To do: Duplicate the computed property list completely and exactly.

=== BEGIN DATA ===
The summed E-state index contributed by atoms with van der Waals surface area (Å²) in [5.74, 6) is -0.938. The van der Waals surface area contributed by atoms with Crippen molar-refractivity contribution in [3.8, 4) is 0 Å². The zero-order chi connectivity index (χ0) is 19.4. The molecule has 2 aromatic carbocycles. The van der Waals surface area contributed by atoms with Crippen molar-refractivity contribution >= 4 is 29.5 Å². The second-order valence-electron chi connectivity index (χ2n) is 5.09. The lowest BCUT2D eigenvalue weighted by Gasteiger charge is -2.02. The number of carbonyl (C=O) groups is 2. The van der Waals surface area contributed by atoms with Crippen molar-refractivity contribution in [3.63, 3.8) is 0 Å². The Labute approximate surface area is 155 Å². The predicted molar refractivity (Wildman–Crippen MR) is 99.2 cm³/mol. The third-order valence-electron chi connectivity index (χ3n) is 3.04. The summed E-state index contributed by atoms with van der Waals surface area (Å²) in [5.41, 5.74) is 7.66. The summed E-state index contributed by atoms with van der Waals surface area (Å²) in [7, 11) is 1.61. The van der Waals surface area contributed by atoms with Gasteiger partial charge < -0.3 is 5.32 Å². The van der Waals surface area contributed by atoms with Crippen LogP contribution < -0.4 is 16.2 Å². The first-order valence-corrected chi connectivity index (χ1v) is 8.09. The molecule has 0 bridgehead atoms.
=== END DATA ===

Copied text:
The summed E-state index contributed by atoms with van der Waals surface area (Å²) in [5.74, 6) is -0.938. The van der Waals surface area contributed by atoms with Crippen molar-refractivity contribution in [3.8, 4) is 0 Å². The zero-order chi connectivity index (χ0) is 19.4. The molecule has 2 aromatic carbocycles. The van der Waals surface area contributed by atoms with Crippen molar-refractivity contribution >= 4 is 29.5 Å². The second-order valence-electron chi connectivity index (χ2n) is 5.09. The lowest BCUT2D eigenvalue weighted by Gasteiger charge is -2.02. The number of carbonyl (C=O) groups is 2. The van der Waals surface area contributed by atoms with Crippen molar-refractivity contribution in [3.63, 3.8) is 0 Å². The Labute approximate surface area is 155 Å². The predicted molar refractivity (Wildman–Crippen MR) is 99.2 cm³/mol. The third-order valence-electron chi connectivity index (χ3n) is 3.04. The summed E-state index contributed by atoms with van der Waals surface area (Å²) in [5.41, 5.74) is 7.66. The summed E-state index contributed by atoms with van der Waals surface area (Å²) in [7, 11) is 1.61. The van der Waals surface area contributed by atoms with Gasteiger partial charge < -0.3 is 5.32 Å². The van der Waals surface area contributed by atoms with Crippen LogP contribution < -0.4 is 16.2 Å². The first-order valence-corrected chi connectivity index (χ1v) is 8.09. The molecule has 0 bridgehead atoms.